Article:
Why This Matters


    The employment of logisticians — supply chain and logistics professionals — is projected to grow 4% by 2029, adding 8,200 new jobs and pushing total employment to almost 200,000.


    Boost your income by moving into management. According to the Bureau of Labor Statistics, the median annual pay for transportation, storage, and distribution managers is $103,320.


    U.S. News and World Report ranked logisticians 18th on its list of best business jobs. This ranking is based on factors such as salary, 10-year growth rates, stress levels, and low unemployment rates.

Our Research

Our list of logistics, supply chain, transportation, and related degrees includes Bachelor of Science and Bachelor of Arts degrees, associate degrees, and certificate programs. Programs may be offered online, on-campus, or in a hybrid environment that combines remote and in-person methods.

Many logistics degree programs are accredited by the Association to Advance Collegiate Schools of Business (AACSB). The largest alliance of business educators globally, AACSB has accredited more than 840 schools in 50-plus countries. Numerous other programs on our list are accredited by prominent regional bodies, such as the Higher Learning Commission (HLC) and the Southern Association of Schools and Colleges’ Commission on Colleges (SASCOC).

We evaluated each program on the basis of flexibility, faculty, course strength, cost, and reputation. Then we calculated the Intelligent Score for each program on a scale from 0 to 100. For a more extensive explanation, check out Our Ranking Methodology.

  • 58 hours to write this article
  • 158 universities and colleges we assessed
  • 280 education programs we compared

The Top 41 Logistics Degree Programs

Best Logistics Degree Programs
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What You Should Know About This Degree

When considering a logistics career, you should be aware of the difference between a degree in business operations and one in supply chain management, logistics, or transportation. A logistics-oriented program delves deeper into supply chain design, advanced software, and industry hardware. A bachelor’s degree will better prepare you for a management role than an associate degree or certificate.

Enrolling in an accredited logistics degree program helps ensure you receive the best education to prepare you for your chosen profession. The Association to Advance Collegiate Schools of Business (AACSB) is the best-known global accreditor of logistics and other business-related degree programs. Programs accredited by regional bodies are also readily accepted by potential employers and professional certification agencies.

According to the Bureau of Labor Statistics, the job outlook for logisticians is roughly the same as the average for all occupations combined. Employment is projected to rise by 4%, increasing from 188,200 to 196,400 by 2029.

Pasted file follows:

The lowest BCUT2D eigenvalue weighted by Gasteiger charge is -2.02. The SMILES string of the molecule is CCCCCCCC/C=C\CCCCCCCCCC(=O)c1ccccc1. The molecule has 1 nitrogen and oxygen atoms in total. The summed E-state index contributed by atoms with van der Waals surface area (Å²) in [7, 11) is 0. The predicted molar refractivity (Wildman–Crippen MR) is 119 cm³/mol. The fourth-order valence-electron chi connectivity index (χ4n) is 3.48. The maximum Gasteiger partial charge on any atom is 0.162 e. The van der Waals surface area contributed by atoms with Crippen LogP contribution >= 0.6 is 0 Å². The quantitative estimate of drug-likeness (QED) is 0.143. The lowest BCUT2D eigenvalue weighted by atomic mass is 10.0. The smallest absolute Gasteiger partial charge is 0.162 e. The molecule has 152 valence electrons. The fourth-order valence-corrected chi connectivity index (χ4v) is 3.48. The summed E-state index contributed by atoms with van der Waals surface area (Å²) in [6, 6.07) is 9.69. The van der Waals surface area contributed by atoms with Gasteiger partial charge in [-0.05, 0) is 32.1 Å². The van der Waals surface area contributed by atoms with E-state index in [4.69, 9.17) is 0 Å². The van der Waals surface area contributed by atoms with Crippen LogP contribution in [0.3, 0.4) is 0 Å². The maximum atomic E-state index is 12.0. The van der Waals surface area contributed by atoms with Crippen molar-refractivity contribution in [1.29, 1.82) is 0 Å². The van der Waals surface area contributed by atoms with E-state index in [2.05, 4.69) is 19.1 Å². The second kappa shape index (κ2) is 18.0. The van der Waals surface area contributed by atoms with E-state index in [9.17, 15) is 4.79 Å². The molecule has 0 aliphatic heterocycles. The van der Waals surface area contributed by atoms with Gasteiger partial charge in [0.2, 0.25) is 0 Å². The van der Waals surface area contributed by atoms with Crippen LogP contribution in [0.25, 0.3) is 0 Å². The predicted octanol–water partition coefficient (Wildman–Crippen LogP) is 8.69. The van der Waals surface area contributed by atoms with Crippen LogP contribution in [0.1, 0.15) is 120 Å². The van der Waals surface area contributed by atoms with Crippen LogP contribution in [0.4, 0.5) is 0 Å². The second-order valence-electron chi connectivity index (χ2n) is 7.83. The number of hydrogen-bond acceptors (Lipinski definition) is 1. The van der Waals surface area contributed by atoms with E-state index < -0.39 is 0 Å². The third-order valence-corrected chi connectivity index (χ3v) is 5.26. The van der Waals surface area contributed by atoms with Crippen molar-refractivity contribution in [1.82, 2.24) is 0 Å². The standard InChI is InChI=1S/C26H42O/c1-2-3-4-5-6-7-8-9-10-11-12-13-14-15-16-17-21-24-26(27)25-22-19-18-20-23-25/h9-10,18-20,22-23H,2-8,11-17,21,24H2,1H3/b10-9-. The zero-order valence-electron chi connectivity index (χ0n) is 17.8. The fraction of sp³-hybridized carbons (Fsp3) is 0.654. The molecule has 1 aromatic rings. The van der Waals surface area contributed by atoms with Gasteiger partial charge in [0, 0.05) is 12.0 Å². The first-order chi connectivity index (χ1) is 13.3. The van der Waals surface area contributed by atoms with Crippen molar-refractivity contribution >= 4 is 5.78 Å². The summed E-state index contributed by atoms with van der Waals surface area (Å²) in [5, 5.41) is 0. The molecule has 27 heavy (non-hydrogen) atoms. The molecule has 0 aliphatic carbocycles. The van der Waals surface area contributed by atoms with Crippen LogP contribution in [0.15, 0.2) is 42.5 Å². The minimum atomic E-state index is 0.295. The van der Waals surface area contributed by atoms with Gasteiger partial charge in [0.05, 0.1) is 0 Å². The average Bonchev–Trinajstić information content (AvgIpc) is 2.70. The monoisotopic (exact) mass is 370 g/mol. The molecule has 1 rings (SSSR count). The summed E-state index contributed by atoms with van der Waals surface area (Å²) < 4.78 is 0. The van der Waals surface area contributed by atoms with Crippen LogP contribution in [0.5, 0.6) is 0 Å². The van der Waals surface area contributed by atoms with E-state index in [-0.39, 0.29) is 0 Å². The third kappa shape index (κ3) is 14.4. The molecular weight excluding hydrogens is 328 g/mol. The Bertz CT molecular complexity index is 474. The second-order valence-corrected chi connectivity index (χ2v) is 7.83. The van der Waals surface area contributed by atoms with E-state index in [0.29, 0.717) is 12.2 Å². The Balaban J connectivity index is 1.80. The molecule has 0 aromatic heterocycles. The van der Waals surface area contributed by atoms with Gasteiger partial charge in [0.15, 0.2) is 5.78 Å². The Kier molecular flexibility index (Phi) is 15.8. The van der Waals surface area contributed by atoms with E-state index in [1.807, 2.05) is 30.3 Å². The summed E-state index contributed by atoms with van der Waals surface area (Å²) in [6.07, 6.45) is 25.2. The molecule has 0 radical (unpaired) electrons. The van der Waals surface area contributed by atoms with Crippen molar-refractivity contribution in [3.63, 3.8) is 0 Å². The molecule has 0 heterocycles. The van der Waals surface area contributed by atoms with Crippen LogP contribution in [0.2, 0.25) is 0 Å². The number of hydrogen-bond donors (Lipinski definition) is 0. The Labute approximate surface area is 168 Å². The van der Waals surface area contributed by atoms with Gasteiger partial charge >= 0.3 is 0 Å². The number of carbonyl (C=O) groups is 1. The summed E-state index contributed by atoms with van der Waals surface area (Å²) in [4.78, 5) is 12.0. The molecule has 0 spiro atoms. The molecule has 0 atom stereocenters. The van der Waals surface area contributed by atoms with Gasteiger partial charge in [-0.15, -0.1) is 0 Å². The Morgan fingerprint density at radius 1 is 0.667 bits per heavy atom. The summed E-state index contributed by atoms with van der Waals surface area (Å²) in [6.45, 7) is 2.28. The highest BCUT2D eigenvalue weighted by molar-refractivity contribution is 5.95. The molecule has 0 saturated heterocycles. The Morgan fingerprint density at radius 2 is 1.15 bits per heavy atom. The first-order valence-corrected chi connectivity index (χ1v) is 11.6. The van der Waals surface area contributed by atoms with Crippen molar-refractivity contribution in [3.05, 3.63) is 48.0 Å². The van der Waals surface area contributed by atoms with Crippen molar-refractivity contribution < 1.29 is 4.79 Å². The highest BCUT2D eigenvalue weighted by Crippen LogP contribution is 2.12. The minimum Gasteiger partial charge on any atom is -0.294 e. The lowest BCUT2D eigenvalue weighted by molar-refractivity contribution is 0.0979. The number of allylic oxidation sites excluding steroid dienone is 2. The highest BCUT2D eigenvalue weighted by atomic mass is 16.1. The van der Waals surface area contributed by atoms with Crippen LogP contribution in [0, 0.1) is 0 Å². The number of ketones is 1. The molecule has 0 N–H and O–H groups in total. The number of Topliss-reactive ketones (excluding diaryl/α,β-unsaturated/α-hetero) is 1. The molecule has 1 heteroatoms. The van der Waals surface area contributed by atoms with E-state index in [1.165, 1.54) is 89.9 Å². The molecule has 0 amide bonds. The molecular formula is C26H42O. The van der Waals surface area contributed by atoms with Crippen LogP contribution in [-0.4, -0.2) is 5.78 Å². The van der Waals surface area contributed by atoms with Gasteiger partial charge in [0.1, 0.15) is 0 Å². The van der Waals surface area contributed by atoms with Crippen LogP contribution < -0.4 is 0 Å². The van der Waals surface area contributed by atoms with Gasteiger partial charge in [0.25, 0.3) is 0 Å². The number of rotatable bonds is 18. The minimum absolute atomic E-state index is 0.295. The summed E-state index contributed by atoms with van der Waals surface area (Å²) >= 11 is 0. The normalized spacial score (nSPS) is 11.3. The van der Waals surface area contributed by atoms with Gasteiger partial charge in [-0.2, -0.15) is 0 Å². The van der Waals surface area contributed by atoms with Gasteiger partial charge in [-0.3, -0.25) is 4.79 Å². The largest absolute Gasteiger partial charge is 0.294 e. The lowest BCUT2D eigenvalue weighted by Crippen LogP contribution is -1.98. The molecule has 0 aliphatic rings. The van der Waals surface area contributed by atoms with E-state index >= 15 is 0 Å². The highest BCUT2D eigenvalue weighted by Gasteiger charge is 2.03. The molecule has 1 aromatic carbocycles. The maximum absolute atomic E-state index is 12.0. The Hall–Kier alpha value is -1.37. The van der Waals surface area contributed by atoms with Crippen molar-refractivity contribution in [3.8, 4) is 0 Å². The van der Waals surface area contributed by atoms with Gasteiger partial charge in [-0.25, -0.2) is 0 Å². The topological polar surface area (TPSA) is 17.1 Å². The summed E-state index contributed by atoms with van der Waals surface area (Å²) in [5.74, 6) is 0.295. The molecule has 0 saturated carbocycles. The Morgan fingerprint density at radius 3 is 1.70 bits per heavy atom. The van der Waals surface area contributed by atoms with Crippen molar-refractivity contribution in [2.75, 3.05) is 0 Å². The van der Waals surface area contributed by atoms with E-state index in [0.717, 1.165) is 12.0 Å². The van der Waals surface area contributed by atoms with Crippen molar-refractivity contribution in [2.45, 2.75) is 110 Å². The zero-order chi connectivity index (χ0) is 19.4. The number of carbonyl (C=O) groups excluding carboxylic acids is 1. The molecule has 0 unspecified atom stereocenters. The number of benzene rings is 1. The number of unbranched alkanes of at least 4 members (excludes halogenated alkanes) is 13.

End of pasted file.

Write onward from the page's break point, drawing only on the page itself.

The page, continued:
Licenses and certifications are not mandatory to enter the field. However, a professional certification that demonstrates your knowledge of the industry helps to advance your career. Logistics certifications are available through organizations such as the Association for Supply Chain Management (ASCM).

What’s Next?

Here are some questions to ask when researching logistics degree programs:

  • Am I eligible for this program? Logistics and supply chain degree and certificate programs typically have the same entrance requirements as other postsecondary offerings. However, the field requires strong mathematical and analytical skills. If you eventually want to pursue a master’s degree in logistics, a four-year degree and several years of work experience are typically required.
  • What licensing or certifications are required? Most employers don’t require a certificate or license, but industry certifications help your career progress. Several industry certificates are offered by the Association of Supply Chain Management (ASCM), while specialized certification is available from groups such as the Defense Acquisition University.

If you want to pursue a logistics education, narrow your options to a few schools that best meet your needs. Visit each website or call the admissions office to learn more about their course content, admissions requirements, fees, and application deadlines.

Financing your education is another important consideration. The school website will help you learn about scholarships, grants, and other financial assistance options. If you already have a job, find out whether your employer offers tuition reimbursement.